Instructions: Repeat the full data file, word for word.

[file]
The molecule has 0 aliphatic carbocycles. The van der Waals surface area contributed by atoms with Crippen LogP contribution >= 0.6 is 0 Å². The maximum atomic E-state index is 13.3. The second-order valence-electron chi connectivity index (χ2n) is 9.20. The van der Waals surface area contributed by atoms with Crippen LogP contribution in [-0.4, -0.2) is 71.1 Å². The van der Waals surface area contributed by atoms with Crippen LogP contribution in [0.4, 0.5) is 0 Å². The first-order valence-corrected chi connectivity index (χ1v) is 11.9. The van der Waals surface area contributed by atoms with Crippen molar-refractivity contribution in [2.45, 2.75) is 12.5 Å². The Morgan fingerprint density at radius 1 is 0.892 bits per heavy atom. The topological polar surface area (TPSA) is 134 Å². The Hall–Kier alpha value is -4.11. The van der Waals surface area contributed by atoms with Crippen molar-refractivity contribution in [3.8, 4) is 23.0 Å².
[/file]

The molecule has 0 aliphatic carbocycles. The van der Waals surface area contributed by atoms with Crippen LogP contribution >= 0.6 is 0 Å². The maximum atomic E-state index is 13.3. The second-order valence-electron chi connectivity index (χ2n) is 9.20. The van der Waals surface area contributed by atoms with Crippen LogP contribution in [-0.4, -0.2) is 71.1 Å². The van der Waals surface area contributed by atoms with Crippen LogP contribution in [0.4, 0.5) is 0 Å². The first-order valence-corrected chi connectivity index (χ1v) is 11.9. The van der Waals surface area contributed by atoms with Crippen molar-refractivity contribution in [2.45, 2.75) is 12.5 Å². The Morgan fingerprint density at radius 1 is 0.892 bits per heavy atom. The topological polar surface area (TPSA) is 134 Å². The Hall–Kier alpha value is -4.11. The van der Waals surface area contributed by atoms with Crippen molar-refractivity contribution in [3.8, 4) is 23.0 Å².